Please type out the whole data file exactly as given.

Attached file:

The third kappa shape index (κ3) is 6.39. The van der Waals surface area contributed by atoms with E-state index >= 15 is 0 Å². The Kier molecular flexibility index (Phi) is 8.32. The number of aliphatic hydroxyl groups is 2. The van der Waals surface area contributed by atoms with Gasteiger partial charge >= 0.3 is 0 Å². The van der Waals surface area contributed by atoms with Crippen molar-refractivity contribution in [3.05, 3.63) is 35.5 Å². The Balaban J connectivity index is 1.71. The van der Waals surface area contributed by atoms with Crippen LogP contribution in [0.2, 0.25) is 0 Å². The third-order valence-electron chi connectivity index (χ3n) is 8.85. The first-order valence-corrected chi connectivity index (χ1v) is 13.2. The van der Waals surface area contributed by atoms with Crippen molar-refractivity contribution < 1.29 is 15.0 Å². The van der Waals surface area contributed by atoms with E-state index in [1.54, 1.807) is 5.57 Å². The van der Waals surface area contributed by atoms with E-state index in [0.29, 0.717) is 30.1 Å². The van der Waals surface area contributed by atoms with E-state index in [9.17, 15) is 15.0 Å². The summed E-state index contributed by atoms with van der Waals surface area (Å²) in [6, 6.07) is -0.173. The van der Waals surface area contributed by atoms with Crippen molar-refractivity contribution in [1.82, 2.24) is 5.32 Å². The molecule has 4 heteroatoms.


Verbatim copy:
The third kappa shape index (κ3) is 6.39. The van der Waals surface area contributed by atoms with E-state index >= 15 is 0 Å². The Kier molecular flexibility index (Phi) is 8.32. The number of aliphatic hydroxyl groups is 2. The van der Waals surface area contributed by atoms with Gasteiger partial charge >= 0.3 is 0 Å². The van der Waals surface area contributed by atoms with Crippen molar-refractivity contribution in [3.05, 3.63) is 35.5 Å². The Balaban J connectivity index is 1.71. The van der Waals surface area contributed by atoms with Crippen LogP contribution in [0.2, 0.25) is 0 Å². The third-order valence-electron chi connectivity index (χ3n) is 8.85. The first-order valence-corrected chi connectivity index (χ1v) is 13.2. The van der Waals surface area contributed by atoms with Crippen molar-refractivity contribution < 1.29 is 15.0 Å². The van der Waals surface area contributed by atoms with E-state index in [1.54, 1.807) is 5.57 Å². The van der Waals surface area contributed by atoms with E-state index in [0.29, 0.717) is 30.1 Å². The van der Waals surface area contributed by atoms with E-state index in [9.17, 15) is 15.0 Å². The summed E-state index contributed by atoms with van der Waals surface area (Å²) in [6, 6.07) is -0.173. The van der Waals surface area contributed by atoms with Crippen molar-refractivity contribution in [1.82, 2.24) is 5.32 Å². The molecule has 4 heteroatoms.